Crack the Case: A Review on Presentations

On Saturday, I had the pleasure of attending Case Competition Club’s “Crack the Case” Competition, as creative marketing director, hosted by KPMG.

There were around 18 teams that applied, and only 7 accepted into the competition. Originally, I had planned on applying for the competition, but I’m glad that I got to do timekeeping instead.

Timekeeping sounds like such a simple task, and it was, essentially. However, what was great about the role was only that it was simple, but also that I could watch the entire presentation and judging process. That being said, I took down a lot of notes on what the judges looked for, and what they looked for in a presentation.

General format of the competition: 4 hours prep, 10 minute practice, 15 minute presentation, 10 minute Q&A, 5 minute judge review.

Judge’s specific criteria (based upon memory): PowerPoint, content, presentation skills, recommendations, and Q&A.

While these are general guidelines to the presentation, the judging really didn’t come down to the marks chosen based on the criteria. Analysis had to be concise; recommendations required back-up evidence; implementations had to be realistic in terms of manpower, cost, and time.

Finally, one of the most important aspects of the case was the presentation. I took down some notes after each presentation and judge’s debrief and compiled it to the information below:


  • DO have some sort of chart (i.e. flow) outlining your  problems & solutions
  • DO have an implementation plan/timeline (Gantt Chart). It’s good to keep track of where you are in the presentation (timeline indicator)
  • DO limit on analysis, don’t just regurgitate all the facts. The judges have read the case.
  • DO cover the necessary materials, but do not speed through slides
  • Do NOT deface the company in any way (i.e. I like XX instead of yours)
  • DO present as if you were talking to a board of directors; you’re convincing them to “hire” you



  • Do NOT stick hands in your pockets, cross them over your chest, or clench them into fists.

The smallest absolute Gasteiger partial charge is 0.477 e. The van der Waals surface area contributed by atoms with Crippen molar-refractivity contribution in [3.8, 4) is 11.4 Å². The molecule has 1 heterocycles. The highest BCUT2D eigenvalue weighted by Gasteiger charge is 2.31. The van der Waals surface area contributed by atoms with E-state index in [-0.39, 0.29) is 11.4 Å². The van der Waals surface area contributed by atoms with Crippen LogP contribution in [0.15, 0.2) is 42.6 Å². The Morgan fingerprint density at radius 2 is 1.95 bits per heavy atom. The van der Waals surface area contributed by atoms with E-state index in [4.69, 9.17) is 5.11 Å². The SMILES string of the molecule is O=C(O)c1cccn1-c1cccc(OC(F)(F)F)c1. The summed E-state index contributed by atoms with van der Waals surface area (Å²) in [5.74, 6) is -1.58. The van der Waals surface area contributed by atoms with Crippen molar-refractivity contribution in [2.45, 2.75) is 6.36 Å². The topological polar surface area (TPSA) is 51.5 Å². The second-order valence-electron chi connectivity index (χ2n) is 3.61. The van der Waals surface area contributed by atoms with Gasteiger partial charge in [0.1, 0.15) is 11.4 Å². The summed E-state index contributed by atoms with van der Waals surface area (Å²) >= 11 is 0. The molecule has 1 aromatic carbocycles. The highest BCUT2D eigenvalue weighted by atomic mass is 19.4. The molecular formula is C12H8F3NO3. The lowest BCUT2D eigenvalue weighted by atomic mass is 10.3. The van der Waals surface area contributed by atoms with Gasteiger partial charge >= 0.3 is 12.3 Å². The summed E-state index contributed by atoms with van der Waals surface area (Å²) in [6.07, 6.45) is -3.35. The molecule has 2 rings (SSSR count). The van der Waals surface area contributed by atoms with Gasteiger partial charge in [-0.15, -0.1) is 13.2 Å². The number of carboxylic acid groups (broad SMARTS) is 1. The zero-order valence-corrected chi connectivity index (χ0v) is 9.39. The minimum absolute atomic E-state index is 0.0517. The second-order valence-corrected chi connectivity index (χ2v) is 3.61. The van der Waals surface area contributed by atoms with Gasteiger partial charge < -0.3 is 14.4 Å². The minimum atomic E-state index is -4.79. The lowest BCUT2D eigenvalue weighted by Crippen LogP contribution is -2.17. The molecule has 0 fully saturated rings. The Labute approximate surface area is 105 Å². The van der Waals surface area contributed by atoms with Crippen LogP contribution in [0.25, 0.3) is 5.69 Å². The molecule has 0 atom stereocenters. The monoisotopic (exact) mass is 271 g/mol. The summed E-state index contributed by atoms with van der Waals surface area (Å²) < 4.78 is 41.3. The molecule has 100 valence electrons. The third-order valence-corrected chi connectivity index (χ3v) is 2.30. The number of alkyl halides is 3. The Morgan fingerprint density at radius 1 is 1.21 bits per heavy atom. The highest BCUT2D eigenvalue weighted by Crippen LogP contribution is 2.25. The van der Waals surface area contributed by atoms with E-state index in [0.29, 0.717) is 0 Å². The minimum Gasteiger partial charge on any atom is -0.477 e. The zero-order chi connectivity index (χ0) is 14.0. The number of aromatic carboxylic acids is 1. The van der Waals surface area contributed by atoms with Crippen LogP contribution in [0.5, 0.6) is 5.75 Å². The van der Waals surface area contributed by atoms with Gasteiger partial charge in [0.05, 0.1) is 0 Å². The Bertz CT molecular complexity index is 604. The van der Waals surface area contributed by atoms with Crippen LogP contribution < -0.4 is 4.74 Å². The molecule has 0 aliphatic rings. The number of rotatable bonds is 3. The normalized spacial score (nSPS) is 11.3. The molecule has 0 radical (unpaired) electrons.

• DO make use of the space and move around
  • DO spread out members across the room
  • Don’t make hand movements too drastic or keep them too minimal (generally keep between shoulders and stomach)


  • If you have a heavy accent, SPEAK SLOWER! There were many participants who had accents but were great presenters.
  • If you don’t have an accent, still make sure to pace yourselves. Words can be lost when you speed through (less is more)
  • Address the “company”, not the “case”
  • Be engaging in your speech. Be convinced of your own words, or no one else will be convinced of them either. A charismatic speaker can be the defining point between winning presentations. Don’t sound staged or rehearsed either, because that automatically makes the speaker not as convincing
  • Spread parts out equally
  • Avoid these words: cuz, like, um, right, obviously, you, you know, I think, the case, kinda, wanna, gonna, um, you guys.*

*To put this into perspective, I made tallies on the last two groups of the times they said a particular word. A few fibs are okay, but there is a definite boundary to what is acceptable and what is just purely distracting and superfluous.

You know like Um/uh Wanna/gonna Kind of/kinda You guys
9 1 13 3 2 1
4 / 6 / / /
/ / / 3 1 /
/ / / 1 / 1
13 1 19 7 3 2
You know like Um/uh Wanna/gonna Kind of/kinda You guys
/ / 12 / / /
/ / 20 / / /
/ / 27 / / /
/ 8 30 / / /
/ 8 89 / / /

About Valerie Song

CEO & Co-Founder at AVA Smart Garden | Entrepreneur trained by #1 CPGs.

28. November 2010 by Valerie Song
Categories: Insight | Leave a comment

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